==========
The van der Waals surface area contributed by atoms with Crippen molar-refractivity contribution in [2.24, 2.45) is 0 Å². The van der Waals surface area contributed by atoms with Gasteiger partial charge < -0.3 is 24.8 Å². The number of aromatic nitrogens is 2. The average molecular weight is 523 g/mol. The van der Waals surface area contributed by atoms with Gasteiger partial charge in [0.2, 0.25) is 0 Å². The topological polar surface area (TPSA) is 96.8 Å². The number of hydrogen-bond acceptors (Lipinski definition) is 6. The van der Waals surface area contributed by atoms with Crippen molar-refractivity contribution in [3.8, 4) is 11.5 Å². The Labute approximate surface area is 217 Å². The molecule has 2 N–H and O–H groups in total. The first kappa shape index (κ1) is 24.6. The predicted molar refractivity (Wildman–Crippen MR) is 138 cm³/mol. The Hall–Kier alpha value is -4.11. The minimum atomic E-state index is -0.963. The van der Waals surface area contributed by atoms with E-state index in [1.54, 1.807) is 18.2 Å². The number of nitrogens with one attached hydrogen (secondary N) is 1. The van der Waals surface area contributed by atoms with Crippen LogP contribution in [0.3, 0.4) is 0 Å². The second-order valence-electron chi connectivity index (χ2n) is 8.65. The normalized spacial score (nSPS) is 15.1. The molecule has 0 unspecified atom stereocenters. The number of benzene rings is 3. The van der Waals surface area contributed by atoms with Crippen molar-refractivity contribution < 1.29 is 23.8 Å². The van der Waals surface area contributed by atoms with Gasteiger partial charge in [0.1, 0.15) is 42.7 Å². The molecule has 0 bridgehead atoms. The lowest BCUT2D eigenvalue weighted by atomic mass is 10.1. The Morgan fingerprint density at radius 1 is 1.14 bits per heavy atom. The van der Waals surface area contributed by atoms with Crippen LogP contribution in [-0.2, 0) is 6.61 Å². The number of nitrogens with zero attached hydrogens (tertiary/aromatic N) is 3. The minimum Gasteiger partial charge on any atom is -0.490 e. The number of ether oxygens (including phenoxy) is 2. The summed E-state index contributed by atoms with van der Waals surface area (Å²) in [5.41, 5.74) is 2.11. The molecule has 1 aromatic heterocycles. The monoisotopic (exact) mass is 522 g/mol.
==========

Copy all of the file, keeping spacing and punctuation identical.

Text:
The van der Waals surface area contributed by atoms with Crippen molar-refractivity contribution in [2.24, 2.45) is 0 Å². The van der Waals surface area contributed by atoms with Gasteiger partial charge < -0.3 is 24.8 Å². The number of aromatic nitrogens is 2. The average molecular weight is 523 g/mol. The van der Waals surface area contributed by atoms with Gasteiger partial charge in [0.2, 0.25) is 0 Å². The topological polar surface area (TPSA) is 96.8 Å². The number of hydrogen-bond acceptors (Lipinski definition) is 6. The van der Waals surface area contributed by atoms with Crippen molar-refractivity contribution in [3.8, 4) is 11.5 Å². The Labute approximate surface area is 217 Å². The molecule has 2 N–H and O–H groups in total. The first kappa shape index (κ1) is 24.6. The predicted molar refractivity (Wildman–Crippen MR) is 138 cm³/mol. The Hall–Kier alpha value is -4.11. The minimum atomic E-state index is -0.963. The van der Waals surface area contributed by atoms with E-state index in [1.54, 1.807) is 18.2 Å². The number of nitrogens with one attached hydrogen (secondary N) is 1. The van der Waals surface area contributed by atoms with Crippen LogP contribution in [0.3, 0.4) is 0 Å². The second-order valence-electron chi connectivity index (χ2n) is 8.65. The normalized spacial score (nSPS) is 15.1. The molecule has 0 unspecified atom stereocenters. The number of benzene rings is 3. The van der Waals surface area contributed by atoms with Crippen molar-refractivity contribution < 1.29 is 23.8 Å². The van der Waals surface area contributed by atoms with Gasteiger partial charge in [0.1, 0.15) is 42.7 Å². The molecule has 0 bridgehead atoms. The lowest BCUT2D eigenvalue weighted by atomic mass is 10.1. The Morgan fingerprint density at radius 1 is 1.14 bits per heavy atom. The van der Waals surface area contributed by atoms with Crippen LogP contribution in [-0.2, 0) is 6.61 Å². The number of nitrogens with zero attached hydrogens (tertiary/aromatic N) is 3. The minimum Gasteiger partial charge on any atom is -0.490 e. The number of ether oxygens (including phenoxy) is 2. The summed E-state index contributed by atoms with van der Waals surface area (Å²) in [5.41, 5.74) is 2.11. The molecule has 1 aromatic heterocycles. The monoisotopic (exact) mass is 522 g/mol.